SkyNet is now active — but it has not yet become self-aware. For those not familiar with the science fiction lore in the Terminator movie series, “SkyNet” refers to the interconnected system of computers designed to defend us — until the machines decide man is a threat — and decide to attack.
Look — up in the sky. It’s not a bird. It’s not a plane. It’s a heavily-armed, unmanned, law enforcement drone prepared to deliver an incapacitating jolt of up to 80,000 volts of electricity. Clearly, there’s no potential for abuse by some trigger-happy cop with a new toy, right? Weaponized aerial drones may seem like a futuristic vision of some post-Apocalyptic landscape, but North Dakota’s House Bill 1328 made them legal.
What’s disturbing, was the original intent of this legislation was only designed to require the Sheriff’s Department and other agencies to apply for a warrant prior to the use of aerial drones in any criminal investigation. In other words, when HB-1328 was drafted, it sought to protect the Constitutional rights of the citizens.
Enter the political lobbyists — or more specifically — Bruce Burkett of North Dakota’s Peace Officer’s Association, who amended the original legislation to allow “less than lethal” weapons on-board, such as rubber bullets, bean bags, pepper spray, tear gas, sound cannons, and Tasers. The Daily Beast quotes Republican Rick Becker, the original sponsor of the legislation as saying “In my opinion, there should be a nice, red line: drones should not be weaponized. Period.”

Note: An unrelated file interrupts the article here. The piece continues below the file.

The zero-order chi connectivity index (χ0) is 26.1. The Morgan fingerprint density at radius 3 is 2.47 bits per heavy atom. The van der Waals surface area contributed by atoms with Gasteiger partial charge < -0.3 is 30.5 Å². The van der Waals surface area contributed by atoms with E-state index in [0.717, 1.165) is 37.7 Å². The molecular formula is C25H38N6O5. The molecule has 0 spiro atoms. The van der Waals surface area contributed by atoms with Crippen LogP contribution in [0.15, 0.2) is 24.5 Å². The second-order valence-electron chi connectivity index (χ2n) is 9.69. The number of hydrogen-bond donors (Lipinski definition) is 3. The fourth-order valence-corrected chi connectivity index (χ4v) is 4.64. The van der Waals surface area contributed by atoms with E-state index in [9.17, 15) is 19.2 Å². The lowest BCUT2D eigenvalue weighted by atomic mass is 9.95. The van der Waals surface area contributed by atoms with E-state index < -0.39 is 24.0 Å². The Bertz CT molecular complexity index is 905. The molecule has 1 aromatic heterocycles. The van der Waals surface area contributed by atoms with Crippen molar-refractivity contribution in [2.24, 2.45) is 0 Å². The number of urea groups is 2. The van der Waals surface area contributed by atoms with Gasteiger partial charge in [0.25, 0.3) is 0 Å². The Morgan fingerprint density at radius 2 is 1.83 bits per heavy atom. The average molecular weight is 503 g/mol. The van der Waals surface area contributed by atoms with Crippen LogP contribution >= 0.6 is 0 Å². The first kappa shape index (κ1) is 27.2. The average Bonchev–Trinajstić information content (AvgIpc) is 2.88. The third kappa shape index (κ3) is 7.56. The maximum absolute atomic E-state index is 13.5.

Meanwhile, Sheriffs in the state are opposed to the passage of HB-1328 — but not because they don’t believe a squadron of armed drones — weaponized to incapacitate criminals or break up a riot — might just come in handy someday. No, no, no — they’re upset because they don’t feel they should be required to obtain a warrant to use UAVs to spy on citizens. When talking to lawmakers and the press, police swear any warrantless drone flights would only be to monitor traffic — or find missing children. Pinky swear!
Sheriffs weren’t the only ones who opposed HB-1328. Drones are a growth industry in North Dakota, now that the oil’s gone bust. Keith Lund of the Grand Forks Regional Economic Development Corporation said “It’s really all about the commercial development” […] (If HB-1328) “is somehow limiting commercial, law enforcement development — that is a negative in terms of companies looking and investing in opportunities in the state of North Dakota.” Wait, what?
Lawmakers scoffed at the notion that “requiring a search warrant for surveillance” was somehow damaging to North Dakota’s business climate. For now, most of the drones over America’s skies remain armed only with cameras. But what if we find ourselves facing a day when “human decisions are removed from strategic defense [and] Skynet begins to learn at a geometric rate”? Remain vigilant, citizens.